The researchers also noted that RA disease characteristics linked to CVD, such as the use of disease modifying antirheumatic drugs, corticosteroids or NSAIDs, were not uniformly reported. Misperceptions about CVD were also common, with the majority of participants misestimating their actual individual risk.

“We encourage additional studies and pragmatic trials of RA-specific educational interventions to be conducted,” Ghosh-Swaby and colleagues wrote. “These will help determine if knowledge gains are sustainable and have substantive impact on long-term CVD outcomes in RA. However, based on our findings, these interventions must be flexible in format, be designed with the input of content experts, including patients themselves and, above all, be tailored to meet the needs of patients.”

“A deeper understanding of the system-, physician-, and patient-level barriers preventing optimal awareness of this comorbidity is also needed,” the researchers added. “Only then will interventions to improve CVD screening and management in RA be truly successful.” – by Jason Laday

Disclosure: Ghosh-Swaby reports no relevant financial disclosures. Please see the study for all other authors’ relevant financial disclosures.

    Perspective
    Elena Myasoedova

    Elena Myasoedova

    Increased risk of CVD in RA is well recognized in the scientific rheumatologic community. However, translating this knowledge into clinical practice with the goal of improved CVD outcomes in RA is challenging on several levels, including system, provider and, of course, the patient who are major stakeholders in this problem.

    The systematic review by Ghosh-Swaby and Kuriya addresses a fundamental problem of tackling the CVD risk improvement in RA on the patient level: Low awareness among patients about their CVD risk as well as the role of RA in their CVD risk.

    This review unravels the disconnect between well-informed rheumatology providers — and perhaps providers in other specialties — and poorly-informed patients with regards to CVD disease in RA. Great effort has been made to spread the knowledge about heightened CVD risk in rheumatic disease in medical community, but these efforts did not progress to involve patients. Unless patients are informed and educated about increased CVD risk associated with their RA and the role of modifiable and non-modifiable CVD risk factors, they are not likely to be engaged in interventions aimed at CVD risk reduction in RA.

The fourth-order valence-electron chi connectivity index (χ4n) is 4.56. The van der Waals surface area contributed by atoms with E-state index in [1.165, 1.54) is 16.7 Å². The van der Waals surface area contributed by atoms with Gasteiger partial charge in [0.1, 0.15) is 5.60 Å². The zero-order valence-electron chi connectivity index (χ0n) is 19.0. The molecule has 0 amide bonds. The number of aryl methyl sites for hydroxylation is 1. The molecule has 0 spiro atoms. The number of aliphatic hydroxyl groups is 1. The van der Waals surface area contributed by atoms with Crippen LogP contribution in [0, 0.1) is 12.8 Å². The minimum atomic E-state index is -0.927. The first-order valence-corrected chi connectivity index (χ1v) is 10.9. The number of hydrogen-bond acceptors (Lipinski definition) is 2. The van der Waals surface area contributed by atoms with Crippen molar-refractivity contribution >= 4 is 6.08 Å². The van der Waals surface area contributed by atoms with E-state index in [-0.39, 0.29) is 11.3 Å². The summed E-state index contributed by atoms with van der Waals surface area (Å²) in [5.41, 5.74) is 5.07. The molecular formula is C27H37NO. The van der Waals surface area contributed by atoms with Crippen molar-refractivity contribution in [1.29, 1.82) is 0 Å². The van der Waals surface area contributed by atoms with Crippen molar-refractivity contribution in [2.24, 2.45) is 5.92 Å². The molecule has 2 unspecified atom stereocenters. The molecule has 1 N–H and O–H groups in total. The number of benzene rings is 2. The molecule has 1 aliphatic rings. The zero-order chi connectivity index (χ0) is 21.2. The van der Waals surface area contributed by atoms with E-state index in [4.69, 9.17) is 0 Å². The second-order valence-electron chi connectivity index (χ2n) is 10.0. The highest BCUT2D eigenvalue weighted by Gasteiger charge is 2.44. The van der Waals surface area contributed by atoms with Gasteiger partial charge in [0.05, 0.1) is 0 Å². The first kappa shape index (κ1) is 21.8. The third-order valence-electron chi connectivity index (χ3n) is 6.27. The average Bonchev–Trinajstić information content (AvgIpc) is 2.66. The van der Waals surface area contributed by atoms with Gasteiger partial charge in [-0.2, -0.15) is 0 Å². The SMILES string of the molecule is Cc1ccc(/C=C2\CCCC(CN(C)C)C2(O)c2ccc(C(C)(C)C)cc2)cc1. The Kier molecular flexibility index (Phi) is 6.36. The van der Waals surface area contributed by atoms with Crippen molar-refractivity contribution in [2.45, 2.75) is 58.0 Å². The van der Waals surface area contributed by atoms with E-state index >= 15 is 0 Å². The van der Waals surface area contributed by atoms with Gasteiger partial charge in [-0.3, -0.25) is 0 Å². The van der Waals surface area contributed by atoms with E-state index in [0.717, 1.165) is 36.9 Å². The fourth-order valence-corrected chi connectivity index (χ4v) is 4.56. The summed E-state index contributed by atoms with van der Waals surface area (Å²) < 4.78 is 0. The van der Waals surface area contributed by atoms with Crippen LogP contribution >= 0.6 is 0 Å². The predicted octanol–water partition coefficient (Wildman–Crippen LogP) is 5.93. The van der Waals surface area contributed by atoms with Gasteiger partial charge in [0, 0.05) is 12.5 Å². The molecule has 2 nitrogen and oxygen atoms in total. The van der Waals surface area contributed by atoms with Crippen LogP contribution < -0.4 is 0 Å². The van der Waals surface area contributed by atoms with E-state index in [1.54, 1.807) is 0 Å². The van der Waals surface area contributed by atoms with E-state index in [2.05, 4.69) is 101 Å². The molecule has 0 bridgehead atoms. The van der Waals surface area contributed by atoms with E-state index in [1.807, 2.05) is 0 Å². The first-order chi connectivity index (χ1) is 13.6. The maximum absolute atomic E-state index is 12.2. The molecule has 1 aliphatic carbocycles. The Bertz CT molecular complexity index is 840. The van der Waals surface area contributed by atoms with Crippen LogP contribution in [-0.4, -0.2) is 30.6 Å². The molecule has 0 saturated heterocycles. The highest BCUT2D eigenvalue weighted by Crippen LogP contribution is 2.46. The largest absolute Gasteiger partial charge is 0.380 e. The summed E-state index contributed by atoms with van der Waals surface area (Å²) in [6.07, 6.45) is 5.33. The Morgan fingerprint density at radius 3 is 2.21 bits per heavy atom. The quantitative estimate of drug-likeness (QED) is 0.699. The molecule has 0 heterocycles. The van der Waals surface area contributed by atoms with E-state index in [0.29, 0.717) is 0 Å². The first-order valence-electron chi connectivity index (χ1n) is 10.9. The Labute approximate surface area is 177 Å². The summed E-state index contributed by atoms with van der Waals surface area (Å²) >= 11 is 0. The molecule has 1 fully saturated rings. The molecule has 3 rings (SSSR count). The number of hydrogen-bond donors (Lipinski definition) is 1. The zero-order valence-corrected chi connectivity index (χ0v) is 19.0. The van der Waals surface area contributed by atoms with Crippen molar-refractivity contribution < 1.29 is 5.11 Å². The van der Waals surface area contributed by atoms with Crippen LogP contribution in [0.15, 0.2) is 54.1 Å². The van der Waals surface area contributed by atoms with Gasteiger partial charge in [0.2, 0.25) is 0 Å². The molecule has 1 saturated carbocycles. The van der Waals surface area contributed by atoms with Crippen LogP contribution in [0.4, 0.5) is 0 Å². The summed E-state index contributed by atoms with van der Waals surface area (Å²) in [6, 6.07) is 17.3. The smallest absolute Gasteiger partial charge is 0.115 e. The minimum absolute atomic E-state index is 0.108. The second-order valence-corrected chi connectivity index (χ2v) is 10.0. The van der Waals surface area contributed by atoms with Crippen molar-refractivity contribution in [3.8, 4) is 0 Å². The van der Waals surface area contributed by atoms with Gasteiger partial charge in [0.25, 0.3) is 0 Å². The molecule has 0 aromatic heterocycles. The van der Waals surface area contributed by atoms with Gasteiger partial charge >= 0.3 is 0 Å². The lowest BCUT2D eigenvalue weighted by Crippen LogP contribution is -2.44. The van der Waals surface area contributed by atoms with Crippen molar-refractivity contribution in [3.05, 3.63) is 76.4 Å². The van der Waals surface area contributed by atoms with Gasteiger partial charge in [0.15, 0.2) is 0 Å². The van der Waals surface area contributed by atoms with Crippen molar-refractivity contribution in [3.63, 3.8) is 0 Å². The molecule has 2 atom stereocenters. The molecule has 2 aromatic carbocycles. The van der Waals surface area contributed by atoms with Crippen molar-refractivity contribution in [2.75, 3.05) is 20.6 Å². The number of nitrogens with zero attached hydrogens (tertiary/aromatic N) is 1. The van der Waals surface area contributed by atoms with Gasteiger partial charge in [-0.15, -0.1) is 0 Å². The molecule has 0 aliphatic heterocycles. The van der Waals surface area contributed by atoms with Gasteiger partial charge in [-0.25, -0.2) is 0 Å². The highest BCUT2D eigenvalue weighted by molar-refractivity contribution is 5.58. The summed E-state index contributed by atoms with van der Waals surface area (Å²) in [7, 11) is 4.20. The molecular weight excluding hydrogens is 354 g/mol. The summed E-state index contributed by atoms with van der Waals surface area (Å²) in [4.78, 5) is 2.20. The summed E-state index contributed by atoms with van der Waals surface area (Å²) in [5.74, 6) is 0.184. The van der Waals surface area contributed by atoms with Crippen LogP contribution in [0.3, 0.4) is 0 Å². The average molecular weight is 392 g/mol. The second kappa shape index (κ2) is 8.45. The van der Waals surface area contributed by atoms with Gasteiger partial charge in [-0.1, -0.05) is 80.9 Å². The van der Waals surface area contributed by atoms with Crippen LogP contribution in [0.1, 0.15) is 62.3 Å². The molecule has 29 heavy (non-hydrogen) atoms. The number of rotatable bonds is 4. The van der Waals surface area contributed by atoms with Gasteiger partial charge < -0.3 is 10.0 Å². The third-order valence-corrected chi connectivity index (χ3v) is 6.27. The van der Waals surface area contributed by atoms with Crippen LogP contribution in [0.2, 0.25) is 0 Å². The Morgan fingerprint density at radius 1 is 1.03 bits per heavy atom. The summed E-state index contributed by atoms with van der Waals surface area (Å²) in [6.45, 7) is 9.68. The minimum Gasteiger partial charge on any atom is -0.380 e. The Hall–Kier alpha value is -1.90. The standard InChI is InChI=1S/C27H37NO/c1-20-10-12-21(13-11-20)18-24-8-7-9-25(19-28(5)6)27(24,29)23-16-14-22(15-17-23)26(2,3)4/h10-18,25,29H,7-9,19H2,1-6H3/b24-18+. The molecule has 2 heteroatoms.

The article points out that patients with RA may be preoccupied primarily with control of their disease, which is completely understandable. The majority of RA patients have several chronic conditions, in addition to RA and it takes multidisciplinary team and coordinated approach to care to help patients in navigating through their disease. Individual patient preferences and needs for delivering educational and counseling/coaching interventions on CVD risk in RA need to be studied to effectively address patients’ needs and their best interests.

    • Elena Myasoedova, MD, PhD
    • Assistant professor of medicine
      Department of rheumatology
      Mayo Clinic

    Disclosures: Myasoedova reports no relevant financial disclosures.

    Perspective
    Monica Richey

    Monica Richey

    CVD prevention has gained traction in the rheumatology world in the last few years, as more and more providers are aware of the risk of CVD in most of our diseases. The article by Ghosh-Swaby and Kuriya explores if patients with RA are aware of their own risk. According to the researchers, the risk of coronary artery disease, myocardial infarction and stroke increases by as much as 82%, 68%, and 41%, respectively, yet adherence to CVD quality indicators in the clinical practice appears to be low.

    Through a systematic literature review, six studies assessed patient awareness of their risk of CVD. According to the researchers, 73% to 97% of patients were unaware of their risk. One study done by Barber and colleagues revealed that nearly half of all patients and primary care providers were unaware of the link between RA and CVD.

    The article also explored how education can help patients engage in positive behavioral change, including medication compliance and lifestyle changes. One interesting study by Jolly and colleagues tested a web-based educational intervention to improve CVD awareness among RA patients. Other possibilities can include the use of apps and or links to educational materials through the patient-accessed electronic medical records, or through computers or tablets in waiting rooms.

    There is yet no data to suggest that knowledge of CVD risk will translate into positive CVD outcomes in RA. More studies are necessary to explore what educational interventions would work best, and these must be designed to meet the needs of patients.

    • Monica Richey, MSN, ANP-BC/GNP
    • Board member, Rheumatology Nurses Society
      Nurse practitioner
      Division of rheumatology
      Northwell Health

    Disclosures: Richey reports no relevant financial disclosures.